NewsLocal NewsGrand Rapids


Coronavirus accelerates company's move from China to GR

Posted at 3:18 PM, Mar 05, 2020
and last updated 2020-03-05 21:11:00-05

GRAND RAPIDS, Mich. — A company that makes scarves to protect from airborne contaminants is moving its operations from China to Grand Rapid, largely due to coronavirus concerns.

G95 Inc. had its first day of operations in West Michigan on Thursday. The company is known for making the Bioscarf, which is built to protect customers from bacteria, viruses, air pollution, allergens, smoke and other airborne contaminants. Other products includes face masks, hoodies and other types of clothing.

The inside contains a filtration material, designed to block airborne contaminates.

G95 Owner, Carlton Solle, got the idea because he once got sick from traveling or potentially from a plane. He decided to create an alternative to the stereotypical face masks.

"We sandwiched the [filtration material] in between fabric and all our stuff has been designed to function like normal apparel but it has protection built in," said Solle. "So you can put this scarf on, put it over your face, and you've got protection when you need it, where you need it."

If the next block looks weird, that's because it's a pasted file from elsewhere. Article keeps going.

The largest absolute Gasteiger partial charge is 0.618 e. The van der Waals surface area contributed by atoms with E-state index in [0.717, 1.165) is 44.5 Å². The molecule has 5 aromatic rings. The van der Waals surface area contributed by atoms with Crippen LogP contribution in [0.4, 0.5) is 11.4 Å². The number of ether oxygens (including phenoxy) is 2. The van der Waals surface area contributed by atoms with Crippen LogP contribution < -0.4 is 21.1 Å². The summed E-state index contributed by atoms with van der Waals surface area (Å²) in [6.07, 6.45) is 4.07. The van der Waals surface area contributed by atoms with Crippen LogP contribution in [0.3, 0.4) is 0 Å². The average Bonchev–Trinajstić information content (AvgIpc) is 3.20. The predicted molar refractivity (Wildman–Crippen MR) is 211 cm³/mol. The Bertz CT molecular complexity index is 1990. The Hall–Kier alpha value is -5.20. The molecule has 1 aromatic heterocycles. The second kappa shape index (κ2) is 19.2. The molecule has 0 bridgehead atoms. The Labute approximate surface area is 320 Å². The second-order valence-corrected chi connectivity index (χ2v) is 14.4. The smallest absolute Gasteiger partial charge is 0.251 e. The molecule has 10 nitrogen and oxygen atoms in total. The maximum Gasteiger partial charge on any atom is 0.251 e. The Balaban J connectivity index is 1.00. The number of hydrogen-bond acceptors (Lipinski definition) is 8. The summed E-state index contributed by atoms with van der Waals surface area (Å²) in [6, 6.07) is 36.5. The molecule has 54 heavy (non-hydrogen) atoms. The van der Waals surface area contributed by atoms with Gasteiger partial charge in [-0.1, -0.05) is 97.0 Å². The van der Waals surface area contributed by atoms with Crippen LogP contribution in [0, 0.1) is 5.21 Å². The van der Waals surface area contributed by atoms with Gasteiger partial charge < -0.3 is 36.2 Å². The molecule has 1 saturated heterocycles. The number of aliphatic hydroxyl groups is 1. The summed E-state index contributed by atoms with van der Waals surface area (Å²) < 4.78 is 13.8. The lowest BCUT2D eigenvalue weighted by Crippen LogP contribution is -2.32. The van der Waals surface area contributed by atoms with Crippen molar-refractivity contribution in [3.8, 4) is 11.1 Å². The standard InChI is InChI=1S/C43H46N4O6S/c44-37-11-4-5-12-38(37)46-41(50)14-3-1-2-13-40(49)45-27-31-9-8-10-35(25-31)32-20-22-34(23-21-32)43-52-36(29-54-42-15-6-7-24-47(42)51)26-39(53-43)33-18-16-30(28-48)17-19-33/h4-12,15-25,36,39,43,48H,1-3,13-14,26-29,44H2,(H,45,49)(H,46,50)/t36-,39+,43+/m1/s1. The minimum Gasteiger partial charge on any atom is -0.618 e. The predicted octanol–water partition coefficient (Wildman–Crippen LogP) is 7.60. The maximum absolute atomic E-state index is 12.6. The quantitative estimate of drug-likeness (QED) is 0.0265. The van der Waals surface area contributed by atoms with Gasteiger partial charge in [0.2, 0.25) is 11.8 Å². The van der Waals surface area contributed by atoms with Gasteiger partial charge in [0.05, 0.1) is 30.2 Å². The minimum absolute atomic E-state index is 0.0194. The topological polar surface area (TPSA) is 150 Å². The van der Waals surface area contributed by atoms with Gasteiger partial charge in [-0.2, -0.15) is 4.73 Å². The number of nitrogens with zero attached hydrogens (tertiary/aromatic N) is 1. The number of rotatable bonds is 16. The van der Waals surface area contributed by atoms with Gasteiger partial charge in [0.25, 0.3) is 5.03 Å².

Demand for the protect since the coronavirus outbreak has gone up exponentially. As of right now, G95 has 1,000 orders pending.

G95 has contracted with Grand Rapids business, Ladder 34, which creates bags, belts, and other products from retired fire hoses that are no longer up to code. The business partnership marks G95's first time manufacturing in the US.

"I got worried that not only would it be dangerous for us to bring it, not only for the people, but us bringing the virus with our stuff," said Solle. "Then second, would it be safe for our people to actually use?"

Ladder 34 owner Lance Korhorn plans to hire more staff to keep up with his own business, as well as the new task of making G95's designs.

"The days are getting longer and staff is here most days now," said Korhorn. "We are expecting a busy next few months."

The cost to make the product in Grand Rapids if four times the cost of production overseas, but Solle believes it's necessary to ensure safety.

"We're in the business of making something that helps protect you, so if there is a piece of the puzzle that I can make sure you know, I will guarantee that," said Carlton.

The company says the demand for its product has skyrocketed since January and it already has triple the amount of orders this month as it did in January. You can would like to see the products, you can click here.